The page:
The answer lies in the interconnected nature of the modern world. The 2030 Agenda is the first-of-its-kind global plan to recognize that the world’s ills can only be solved if tackled together – all at the same time. While this integration makes for an unwieldy policy proposal and an extremely challenging institutional adjustment, it can also work to our advantage. In a highly interconnected world, such as ours, taking action on one issue, can greatly accelerate progress on multiple others.
The recent Global Sustainable Development Report, supported by UN DESA, identified 20 such “levers of change.” Take cities for example. With the majority of humanity already living in urban areas and with their share rapidly growing, making our cities sustainable, accessible and inclusive will have profound consequences for poverty reduction, gender equality, climate action, sustainable production and consumption, clean energy and many more goals.
Many countries, international organizations, civil society organizations and businesses are already heeding the call of the Decade of Action. So far, they have officially announced over 140 SDG Acceleration Actions, ranging from Sweden’s ambitious plan to become the first fossil-fuel free state, to the Maldives’ vision of becoming a model of sustainability and ocean protection for other small island states. And at this year’s HLPF, close to 50 countries have already volunteered to present their review of progress for the Goals.
But governments and large organizations are just some of the actors driving change. UN DESA has found inspiring action for the SDGs on every level and in every corner of the world. We compiled our findings into a database of over 500 Good SDG Practices, including projects as immense as the European Union’s circular economy plan, and as local as a group of Brazilian students transforming their neighbourhood as part of the curriculum.
The Political commitment, the determined action at every level and the guidance of science show that there is hope for humanity to make enormous progress in the next 10 years. Poverty, hunger, climate change and inequalities are all human-made crises, which means that we have the power to “unmake” them.
We know the world we want and we have a road map to get there. Now, it is up to everyone – from students in Brazil to governments at the UN – to push the levers of change as hard as we can to accelerate action for sustainable change to benefit people everywhere.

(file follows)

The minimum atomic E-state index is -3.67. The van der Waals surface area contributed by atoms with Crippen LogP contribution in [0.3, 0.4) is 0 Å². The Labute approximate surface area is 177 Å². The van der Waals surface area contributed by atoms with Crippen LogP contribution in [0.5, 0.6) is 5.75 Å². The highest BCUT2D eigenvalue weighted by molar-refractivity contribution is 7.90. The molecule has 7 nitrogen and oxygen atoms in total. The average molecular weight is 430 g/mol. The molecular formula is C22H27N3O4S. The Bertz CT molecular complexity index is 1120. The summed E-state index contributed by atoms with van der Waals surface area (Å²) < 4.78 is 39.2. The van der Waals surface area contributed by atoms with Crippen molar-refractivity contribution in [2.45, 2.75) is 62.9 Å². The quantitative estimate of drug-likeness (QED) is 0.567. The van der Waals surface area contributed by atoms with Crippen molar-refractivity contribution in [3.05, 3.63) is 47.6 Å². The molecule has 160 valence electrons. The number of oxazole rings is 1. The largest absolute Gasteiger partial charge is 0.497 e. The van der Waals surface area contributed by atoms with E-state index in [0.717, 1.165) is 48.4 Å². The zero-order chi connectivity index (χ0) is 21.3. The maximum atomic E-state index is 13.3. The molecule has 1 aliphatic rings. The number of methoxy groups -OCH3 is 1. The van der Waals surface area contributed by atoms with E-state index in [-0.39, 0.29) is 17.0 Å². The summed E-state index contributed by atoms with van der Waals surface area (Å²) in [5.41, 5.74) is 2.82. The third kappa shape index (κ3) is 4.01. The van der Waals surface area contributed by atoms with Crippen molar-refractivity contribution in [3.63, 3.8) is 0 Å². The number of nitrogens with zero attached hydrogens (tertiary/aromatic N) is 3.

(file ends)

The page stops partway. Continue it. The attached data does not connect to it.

Giving NGOs a platform to engage with the UN
Ever since its inception in 1945, the United Nations has been actively engaged with non-governmental organizations (NGOs) and has recognized the importance of partnering with them to advance its ideals and support its work. In 1946, only 41 NGOs were granted consultative status by the Economic and Social Council (ECOSOC). But this number has grown and today, 5,500 NGOs enjoy this status with the Council. These organizations are represented all over the world and work in many different areas including education, health, poverty eradication, human rights, gender equality and indigenous issues.
On 20-29 January 2020, the 2020 Regular Session of the Committee on NGOs will convene in New York to consider new applications by NGOs for consultative status with ECOSOC as well as applications deferred from earlier sessions. It will also review quadrennial reports of NGOs that are already in consultative status.
The Committee on NGOs is a standing Committee of ECOSOC, tasked with considering applications from NGOs for consultative status with ECOSOC. Consultative status enables NGOs to contribute to the work of the ECOSOC and the United Nations agenda, in many ways, including by participating in meetings and events and having their voice heard through the submission of oral and written statements.
The meetings of the Committee will take place in Conference Room 1 from 10 a.m. to 1 p.m. and 3 p.m. to 6 p.m. each day during the session (except on 29 January when it will only meet in the morning). The Committee will reconvene on 7 February 2020 to adopt its report of the session. The session’s recommendations will be sent to the Economic and Social Council for its approval in June 2020.
For more information: The Committee on NGOs